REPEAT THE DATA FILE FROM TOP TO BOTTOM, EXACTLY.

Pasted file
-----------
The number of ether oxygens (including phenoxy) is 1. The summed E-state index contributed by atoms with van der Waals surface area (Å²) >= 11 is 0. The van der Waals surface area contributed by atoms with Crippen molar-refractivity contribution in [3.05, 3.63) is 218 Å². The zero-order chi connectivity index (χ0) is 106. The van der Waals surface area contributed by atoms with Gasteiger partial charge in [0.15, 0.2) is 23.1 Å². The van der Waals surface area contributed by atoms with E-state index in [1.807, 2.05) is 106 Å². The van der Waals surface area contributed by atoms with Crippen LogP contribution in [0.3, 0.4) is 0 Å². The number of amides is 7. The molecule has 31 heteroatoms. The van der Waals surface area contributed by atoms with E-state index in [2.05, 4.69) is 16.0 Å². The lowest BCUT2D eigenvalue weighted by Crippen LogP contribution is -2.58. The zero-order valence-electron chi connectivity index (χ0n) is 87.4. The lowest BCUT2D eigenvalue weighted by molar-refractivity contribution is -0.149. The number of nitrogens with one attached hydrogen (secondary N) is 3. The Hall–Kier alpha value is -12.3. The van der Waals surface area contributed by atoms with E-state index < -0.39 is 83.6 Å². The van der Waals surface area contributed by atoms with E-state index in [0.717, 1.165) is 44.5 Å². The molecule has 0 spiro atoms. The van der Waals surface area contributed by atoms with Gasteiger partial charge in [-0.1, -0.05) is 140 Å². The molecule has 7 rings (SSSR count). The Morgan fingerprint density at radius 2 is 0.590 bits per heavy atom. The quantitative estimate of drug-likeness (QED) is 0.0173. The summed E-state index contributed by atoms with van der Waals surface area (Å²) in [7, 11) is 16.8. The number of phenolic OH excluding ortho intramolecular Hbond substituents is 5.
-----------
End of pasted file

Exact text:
The number of ether oxygens (including phenoxy) is 1. The summed E-state index contributed by atoms with van der Waals surface area (Å²) >= 11 is 0. The van der Waals surface area contributed by atoms with Crippen molar-refractivity contribution in [3.05, 3.63) is 218 Å². The zero-order chi connectivity index (χ0) is 106. The van der Waals surface area contributed by atoms with Gasteiger partial charge in [0.15, 0.2) is 23.1 Å². The van der Waals surface area contributed by atoms with E-state index in [1.807, 2.05) is 106 Å². The van der Waals surface area contributed by atoms with Crippen LogP contribution in [0.3, 0.4) is 0 Å². The number of amides is 7. The molecule has 31 heteroatoms. The van der Waals surface area contributed by atoms with E-state index in [2.05, 4.69) is 16.0 Å². The lowest BCUT2D eigenvalue weighted by Crippen LogP contribution is -2.58. The zero-order valence-electron chi connectivity index (χ0n) is 87.4. The lowest BCUT2D eigenvalue weighted by molar-refractivity contribution is -0.149. The number of nitrogens with one attached hydrogen (secondary N) is 3. The Hall–Kier alpha value is -12.3. The van der Waals surface area contributed by atoms with E-state index < -0.39 is 83.6 Å². The van der Waals surface area contributed by atoms with E-state index in [0.717, 1.165) is 44.5 Å². The molecule has 0 spiro atoms. The van der Waals surface area contributed by atoms with Gasteiger partial charge in [-0.1, -0.05) is 140 Å². The molecule has 7 rings (SSSR count). The Morgan fingerprint density at radius 2 is 0.590 bits per heavy atom. The quantitative estimate of drug-likeness (QED) is 0.0173. The summed E-state index contributed by atoms with van der Waals surface area (Å²) in [7, 11) is 16.8. The number of phenolic OH excluding ortho intramolecular Hbond substituents is 5.